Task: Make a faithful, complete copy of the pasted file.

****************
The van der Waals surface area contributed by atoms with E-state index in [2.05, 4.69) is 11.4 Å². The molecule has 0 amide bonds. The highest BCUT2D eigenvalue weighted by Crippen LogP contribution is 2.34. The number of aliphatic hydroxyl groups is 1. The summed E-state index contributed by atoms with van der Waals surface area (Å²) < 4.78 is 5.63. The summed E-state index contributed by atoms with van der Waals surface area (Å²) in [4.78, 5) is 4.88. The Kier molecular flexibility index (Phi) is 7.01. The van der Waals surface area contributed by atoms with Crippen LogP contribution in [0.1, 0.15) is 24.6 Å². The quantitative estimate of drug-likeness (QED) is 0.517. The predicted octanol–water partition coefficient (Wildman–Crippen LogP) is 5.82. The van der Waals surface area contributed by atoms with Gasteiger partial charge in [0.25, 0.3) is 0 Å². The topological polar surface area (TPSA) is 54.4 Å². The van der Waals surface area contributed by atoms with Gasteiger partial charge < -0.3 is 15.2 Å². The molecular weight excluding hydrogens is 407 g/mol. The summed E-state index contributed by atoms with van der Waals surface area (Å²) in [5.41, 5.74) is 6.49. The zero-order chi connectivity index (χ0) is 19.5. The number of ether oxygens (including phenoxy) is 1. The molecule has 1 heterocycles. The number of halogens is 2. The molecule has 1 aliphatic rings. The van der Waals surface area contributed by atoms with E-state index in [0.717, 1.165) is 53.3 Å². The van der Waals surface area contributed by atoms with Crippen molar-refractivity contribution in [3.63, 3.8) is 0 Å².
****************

The van der Waals surface area contributed by atoms with E-state index in [2.05, 4.69) is 11.4 Å². The molecule has 0 amide bonds. The highest BCUT2D eigenvalue weighted by Crippen LogP contribution is 2.34. The number of aliphatic hydroxyl groups is 1. The summed E-state index contributed by atoms with van der Waals surface area (Å²) < 4.78 is 5.63. The summed E-state index contributed by atoms with van der Waals surface area (Å²) in [4.78, 5) is 4.88. The Kier molecular flexibility index (Phi) is 7.01. The van der Waals surface area contributed by atoms with Crippen LogP contribution in [0.1, 0.15) is 24.6 Å². The quantitative estimate of drug-likeness (QED) is 0.517. The predicted octanol–water partition coefficient (Wildman–Crippen LogP) is 5.82. The van der Waals surface area contributed by atoms with Gasteiger partial charge in [0.25, 0.3) is 0 Å². The topological polar surface area (TPSA) is 54.4 Å². The van der Waals surface area contributed by atoms with Gasteiger partial charge < -0.3 is 15.2 Å². The molecular weight excluding hydrogens is 407 g/mol. The summed E-state index contributed by atoms with van der Waals surface area (Å²) in [5.41, 5.74) is 6.49. The zero-order chi connectivity index (χ0) is 19.5. The number of ether oxygens (including phenoxy) is 1. The molecule has 1 heterocycles. The number of halogens is 2. The molecule has 1 aliphatic rings. The van der Waals surface area contributed by atoms with E-state index in [0.717, 1.165) is 53.3 Å². The van der Waals surface area contributed by atoms with Crippen molar-refractivity contribution in [3.63, 3.8) is 0 Å².